25. I used to find my mind sometimes went blank when I met people or when asked to speak unexpectedly, but with experience and practice it went away. I found most people went through a similar transition even though I thought it was just something you were born with.
  26. I talk slowly or have gaps in my words when the situation calls for me to think and speak at once. When it doesn’t I speak appropriate to what that situation calls for.
  27. I like to make acquaintances friends. I start by meeting them and seeing how well we match. It used to take a long time, but now I get to know people quickly.
  28. I felt as if I couldn’t show other people my ideas until they were fully formulated until I learned to depersonalize them so I could share even ideas I knew were stupid but could possibly have a germ of utility the team could somehow use.
  29. Other people may surprise me by thinking I’m smarter than I am.

The same test, from the Or model of fitness and intelligence perspective

I rewrote the quiz again, this time adopting the belief that fitness and intelligence excluded each other, like people think introversion and extraversion exclude each other. I hope it seems as laughable to you as it does to me. And I hope it helps you reject the Or model of introversion and extraversion too.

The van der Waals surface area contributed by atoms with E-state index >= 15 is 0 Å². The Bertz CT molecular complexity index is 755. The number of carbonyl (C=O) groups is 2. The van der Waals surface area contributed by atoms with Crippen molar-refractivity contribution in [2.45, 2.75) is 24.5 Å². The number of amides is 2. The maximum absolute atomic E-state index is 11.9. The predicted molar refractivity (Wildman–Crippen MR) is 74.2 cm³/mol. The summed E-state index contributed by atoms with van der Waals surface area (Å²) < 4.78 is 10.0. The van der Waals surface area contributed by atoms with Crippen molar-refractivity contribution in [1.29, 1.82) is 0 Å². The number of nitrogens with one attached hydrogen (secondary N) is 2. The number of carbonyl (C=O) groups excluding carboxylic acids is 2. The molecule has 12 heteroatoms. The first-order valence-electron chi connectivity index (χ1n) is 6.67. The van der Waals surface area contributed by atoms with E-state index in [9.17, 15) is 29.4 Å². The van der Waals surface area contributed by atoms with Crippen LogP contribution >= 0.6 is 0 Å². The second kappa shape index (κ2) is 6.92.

1. I like to have long, uninterrupted periods to study, when my muscles atrophy and my body emaciates.
  2. I sometimes study nutrition before eating.
  3. I like to learn more than compete.
  4. People sometimes think I’m studious, bookish, and inactive.
  5. I usually need to think before I eat.
  6. I like to enjoy special occasions with cookies and cake, rather than discipline.
  7. I tend to read books other people don’t.
  8. If someone just worked out, I smell the sweat in the air.
  9. If I say I’ll read something, I almost always read it.
  10. I feel anxious if I have to walk too far.
  11. I can zone out if I’m bored watching sports on TV.
  12. I like to study an activity for awhile before trying it.
  13. I learn a lot.
  14. I don’t like to intimidate others; I don’t like to be intimidated.
  15. When I study a lot, it takes me awhile to sort it out.
  16. I don’t like sporting environments.
  17. I sometimes have strong reactions to health food.
  18. I am intelligent and thoughtful.
  19. I feel drained after exercising, even when I enjoy myself.
  20. I prefer solo activities rather than having to compete.
  21. I often feel uncomfortable when everyone around me is a jock.
  22. I can become grouchy if I have to walk too far to the library.
  23. I often dread gym class.
  24. I like people to be fit, but I don’t like them to show it off.
  25. I find my body sometimes gets tired when I have to lift things.
  26. I walk and climb stairs slowly or take breaks, especially if I’m thinking about my studies.
  27. I don’t think of jocks as study partners.
  28. I feel as if I can’t go to the gym until I first get in shape, so I study instead of going to the gym.
  29. Other people may surprise me by thinking I’m more well-read than I am.

Conclusion: constricting beliefs constrict your thoughts and behavior

Those constrictions become obvious when you apply them to situations you know they don’t apply.